In “The Great Gatsby,” F. Scott
Fitzgerald describes Tom Buchanan’s size as “cruel.” Before we
meet the character, the narrative tells us that his physicality is brutish and
unpleasant, undermining Buchanan’s desire for others to
bask in his own Übermensch status. The bodies and faces of the title characters in Jonathan
Liebesman‘s nonsensical “Teenage Mutant Ninja Turtles” can be
described in a similar way. Their shoulders are blocky, their biceps
bulging. It’s unclear where their chests end and their heads begin.
Just seeing them in motion feels oppressive.
Fortunately, “Teenage Mutant Ninja
Turtles” isn’t necessarily about the titular mutant turtles (insofar as it’s about
anything, which is doubtful). Instead, the film begins with intrepid
reporter April O’Neil (Megan Fox) investigating a series of crimes leading back to a mysterious group known as the Foot Clan. While
she’s meant to cover insignificant stories, she instead drags along
harried, horny cameraman Vernon (an intolerable Will Arnett) on wild
goose chases so as to determine the connective thread between each heist
and every criminal activity. At one point, Vernon stops her to extoll the
virtues of her lightweight reporting as “foam” in a speech
subtextually underlining why movies like “Teenage Mutant Ninja
Turtles” exist. You’re making a mass-market blockbuster for kids, guys.
No need to be defensive about it.
O’Neil soon learns that several of the
crimes are being stopped by a mysterious crew in the shadows that she
calls “the vigilantes.” After a couple of incidents where she’s in
the right place and the right time, she’s able to follow the shadowy
figures and discover that they’re in fact six foot tall turtles who
practice martial arts and get involved in stopping militarized street
gangs because… it’s not clear why, only that they’re sneaking away from
their master Splinter (Tony Shalhoub, impersonating John Hurt) to do so. Diehard ‘Turtles’ fans will just
accept that there’s a rivalry between the Turtles and the Foot Clan,
though viewers unfamiliar with the the franchise might leave the film wondering exactly why.
From that point on, the film, produced by Michael Bay‘s Platinum Dunes production shingle, opts for
“mythology” and “world building” over plot. We find out that
the Foot Clan is under the rule of a villain named Shredder, who we soon see is more or less a set of steak knives. Together with businessman Eric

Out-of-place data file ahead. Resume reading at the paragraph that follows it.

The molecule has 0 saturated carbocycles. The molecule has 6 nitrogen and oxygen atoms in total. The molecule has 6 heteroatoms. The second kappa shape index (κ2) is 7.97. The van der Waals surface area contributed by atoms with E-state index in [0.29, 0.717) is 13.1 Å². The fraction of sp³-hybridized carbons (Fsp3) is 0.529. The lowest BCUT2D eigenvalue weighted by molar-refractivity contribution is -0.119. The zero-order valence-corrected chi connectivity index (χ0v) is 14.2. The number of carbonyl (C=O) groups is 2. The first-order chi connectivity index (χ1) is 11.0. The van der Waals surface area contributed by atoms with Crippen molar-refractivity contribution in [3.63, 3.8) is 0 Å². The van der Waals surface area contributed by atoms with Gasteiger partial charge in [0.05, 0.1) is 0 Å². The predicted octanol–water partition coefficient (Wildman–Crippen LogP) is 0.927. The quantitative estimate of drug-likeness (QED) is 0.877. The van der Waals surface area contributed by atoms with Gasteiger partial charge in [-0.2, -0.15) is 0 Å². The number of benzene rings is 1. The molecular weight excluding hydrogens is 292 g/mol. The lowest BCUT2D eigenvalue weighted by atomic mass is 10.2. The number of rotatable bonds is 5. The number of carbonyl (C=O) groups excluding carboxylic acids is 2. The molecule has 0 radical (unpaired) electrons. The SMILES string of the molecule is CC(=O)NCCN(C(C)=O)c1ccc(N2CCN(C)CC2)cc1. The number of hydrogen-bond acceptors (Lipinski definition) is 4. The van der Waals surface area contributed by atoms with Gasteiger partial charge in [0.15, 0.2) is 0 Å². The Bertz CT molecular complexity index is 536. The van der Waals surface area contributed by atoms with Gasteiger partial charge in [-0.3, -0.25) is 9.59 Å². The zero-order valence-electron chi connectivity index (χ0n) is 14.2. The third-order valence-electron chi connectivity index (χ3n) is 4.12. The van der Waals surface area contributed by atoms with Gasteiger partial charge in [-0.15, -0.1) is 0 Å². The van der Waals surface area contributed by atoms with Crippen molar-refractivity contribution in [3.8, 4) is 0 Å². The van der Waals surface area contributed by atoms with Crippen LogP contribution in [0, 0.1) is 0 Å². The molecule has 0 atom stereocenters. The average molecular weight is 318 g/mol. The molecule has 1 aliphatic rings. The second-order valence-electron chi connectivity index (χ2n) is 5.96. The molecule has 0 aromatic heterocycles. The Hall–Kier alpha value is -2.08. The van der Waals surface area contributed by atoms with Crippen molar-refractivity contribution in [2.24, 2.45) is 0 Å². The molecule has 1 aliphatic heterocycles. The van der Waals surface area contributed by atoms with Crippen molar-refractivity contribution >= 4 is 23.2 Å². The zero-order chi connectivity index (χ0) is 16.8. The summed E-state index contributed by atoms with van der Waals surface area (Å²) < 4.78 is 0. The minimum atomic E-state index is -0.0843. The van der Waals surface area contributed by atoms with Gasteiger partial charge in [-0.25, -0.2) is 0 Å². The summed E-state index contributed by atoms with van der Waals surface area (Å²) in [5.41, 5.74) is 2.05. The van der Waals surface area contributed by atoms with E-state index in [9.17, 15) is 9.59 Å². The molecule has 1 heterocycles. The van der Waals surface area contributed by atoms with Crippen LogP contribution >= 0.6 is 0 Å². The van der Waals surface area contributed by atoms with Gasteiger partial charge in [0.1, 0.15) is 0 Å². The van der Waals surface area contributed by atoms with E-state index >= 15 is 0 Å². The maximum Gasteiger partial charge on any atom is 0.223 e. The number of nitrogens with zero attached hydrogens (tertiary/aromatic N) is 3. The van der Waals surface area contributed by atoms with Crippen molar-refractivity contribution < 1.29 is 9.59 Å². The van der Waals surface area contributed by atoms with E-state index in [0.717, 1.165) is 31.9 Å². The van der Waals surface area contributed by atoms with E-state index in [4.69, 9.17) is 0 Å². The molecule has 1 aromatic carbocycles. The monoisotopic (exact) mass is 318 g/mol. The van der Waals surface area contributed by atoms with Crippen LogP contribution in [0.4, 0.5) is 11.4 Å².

Sachs (William Fichtner), the Clan is behind a biological
warfare scheme that would allow them to hold New York City hostage. Sachs is
a slick businessman raised in Japan who has pioneered studies in the
field of genetics —why he can’t actually just be Shredder or the primary antagonist for
story purposes is a mystery. Sachs is introduced as an intriguing media personality who clearly controls a large block of the city’s
infrastructure, while Shredder is an ominous head boss in the
shadows. By the film’s end, the Shredder is a menace in a giant
free-for-all brawl, while Sachs is reduced to firing a gun and
screaming threats. This could have made a little more sense.
But sense is overrated, right? The
film’s highlights (and there are some, which is surprising
considering Liebesman’s filmography) occur when the action takes
over. The final brawl on top of a skyscraper benefits from several
helicopter shots allowing us to fully see the combatants in motion.
An earlier battle in a sewer is well-lit, and benefits from
some creative CGI choreography. And a fight sequence occurring while the Turtles are sliding down a snowy mountain lasts a
good five to ten minutes and completely, gleefully gives up on
gravity and logic altogether. The camera (or computer?) follows the
Turtles as they boomerang around, several sliding vehicles in midair
and in the snow, underneath falling trucks, over jeeps and through
trees. There are little touches here and there, like team leader Leonardo
using his swords as skis, that show wit and invention.
You do feel a little bad for Ms. Fox.
As she slowly loses grip of the film to the heroes in a
half-shell, she becomes marginalized, and you feel every unwanted
sexual advance, every uncomfortable come-on, and every brutal threat that Fox surely has undergone through most of her life.
There’s not a single scene where someone’s not trying to stick
something inside this woman: her moments with the Turtles are
especially uncomfortable, as they turn thuggish, crowding the frame with their
physiques and forcing Fox to shrink. Every other line out of
Michelangelo’s mouth references bestiality. It’s ultimately
innocuous – no one calls her a “bitch” like they did in the
“Transformers” films. But at this point, this sort of thing is
beneath even her.
It can’t be overstated what kind of a
marvel these Turtles are onscreen, however. As crude and unpleasant as their design might be, they feel like living, breathing beings, not
special effects. Liebesman’s camera rarely slows down, but when it
does, you can watch these beasts breathe, sigh, and chit-chat. Facially, they haven’t gone beyond the DreamWorks
Animation smirk, but that’s to be expected, as they are
underdeveloped and possibly malnourished turtles. A late moment
finds the Turtles riding an elevator in mid-battle, breaking a bit of
tension as they slowly improv a scatting/rapping session. If you’re a
child, or a particularly undemanding adult with an inexplicable weakness for fluke popular culture of the 1980s, you’ll be delighted. [C-]